Archive for John Jorgenson

ShortRiffs — March 2017

Posted in Education, Music Business, Players, Playing with tags , , , , , , , , , , , , , , , on March 30, 2017 by theguitarcave

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Welcome to the March issue of ShortRiffs! Winter is almost over and Spring has sprung…sometimes. As always, there is some guitar-related stuff in the news, including some sad stories for us older folks. But it’s to be expected… I guess. Time keeps on slippin’ into the future and all that.

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CHUCK BERRY One of the founding fathers of rock and roll has died at the age of 90. What a life! What a legacy! There will never be another like him you can be sure of that. Anyone who has ever read his autobio or seen Hail Hail Rock and Roll knows what an iconoclastic character Chuck was; a driven, intelligent and very dangerous guy! It’s not hyperbole to say that pretty much every guitar player who came after owes some debt to Chuck’s jazzy, rocking guitar style. This was explored and best explained by none other than Eric Clapton in the Hail Hail movie. The patented Chuck Berry double-stops, slurs and bluesy bends formed the basis for many an early fledgling guitar player and on certain songs or in certain situations they actually sound better than other guitar options. While Chuck didn’t invent any of this technique, he certainly popularized and took it out to the mainstream and sold it well. Who else from the early days of rock and roll casts as long a shadow? Chuck’s style and music continue to be an influence on countless rock and rollers all over the globe. He’s the guy who launched 5 million bands, easily. Interestingly, he has said that “rock and roll paid the bills but his heart was in the big band era”. This is something I have alluded to in a number of posts on this blog: The big band era never gets the credit it deserves for its influence on the rock and rollers who came along in the 1950s, and then everything else that followed.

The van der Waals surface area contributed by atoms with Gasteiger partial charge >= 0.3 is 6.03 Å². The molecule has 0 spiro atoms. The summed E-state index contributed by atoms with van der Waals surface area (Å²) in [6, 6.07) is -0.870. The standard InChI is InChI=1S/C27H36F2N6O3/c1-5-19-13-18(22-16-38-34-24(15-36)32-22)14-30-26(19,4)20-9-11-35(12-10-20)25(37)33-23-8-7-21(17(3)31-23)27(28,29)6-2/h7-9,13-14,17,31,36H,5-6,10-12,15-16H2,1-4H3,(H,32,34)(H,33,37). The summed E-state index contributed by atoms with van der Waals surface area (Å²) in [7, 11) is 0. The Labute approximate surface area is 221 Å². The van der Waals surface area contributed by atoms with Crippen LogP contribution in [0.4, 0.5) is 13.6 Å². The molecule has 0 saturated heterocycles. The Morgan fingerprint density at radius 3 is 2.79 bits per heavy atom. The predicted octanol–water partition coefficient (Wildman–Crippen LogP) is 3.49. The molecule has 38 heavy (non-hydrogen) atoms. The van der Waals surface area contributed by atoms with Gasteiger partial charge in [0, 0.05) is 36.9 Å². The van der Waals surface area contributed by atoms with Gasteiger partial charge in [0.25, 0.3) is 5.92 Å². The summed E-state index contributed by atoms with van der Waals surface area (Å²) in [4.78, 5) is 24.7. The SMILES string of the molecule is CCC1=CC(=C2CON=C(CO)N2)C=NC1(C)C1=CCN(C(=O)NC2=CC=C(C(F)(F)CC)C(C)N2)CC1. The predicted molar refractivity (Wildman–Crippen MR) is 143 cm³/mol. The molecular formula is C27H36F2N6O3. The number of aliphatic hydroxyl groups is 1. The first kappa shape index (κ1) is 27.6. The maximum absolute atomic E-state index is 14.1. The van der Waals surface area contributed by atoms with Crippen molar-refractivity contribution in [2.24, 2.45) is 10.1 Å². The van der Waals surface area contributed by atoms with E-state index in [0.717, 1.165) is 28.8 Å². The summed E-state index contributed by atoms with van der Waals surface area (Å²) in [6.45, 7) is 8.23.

But Chuck Berry was much more than a singing guitar-slinger. He was a songwriter par excellence and his music was quintessentially 1950s post-war America; hot cars, juke joints, pretty girls, hamburgers, dancing, wide open highways, falling in love, and rock and roll. It was the music of a country that had plenty to offer and was a testament to the belief (especially at the time) that there was no greater place on earth. That’s what I see in all of Chuck’s performances and hear in his music, even the difficult personal relationship music. As long as life gives me the opportunity, I will make something of it! That can-do attitude, immense natural scope, and awesome lifestyle possibilities that made America the envy of the world really helped create the soundtrack we all know as rock and roll and nobody personified, enunciated and delivered it better than Mr. Berry. In time many other entertainers, including Brian Wilson, Jagger/Richards, Lennon/McCartney would expand on the very fertile ground that Chuck had tilled to create their own vision and version of the land of dreams and opportunity, but they all acknowledged the debt they owed to the original rock and roll Shakespeare! I am not unhappy that Chuck has left the building though the world is much poorer without him. Chuck always did what Chuck wanted to do when Chuck wanted to do it. If he is gone now, it’s because that is what he wanted and who am I to question what Chuck wanted? Long Live the King!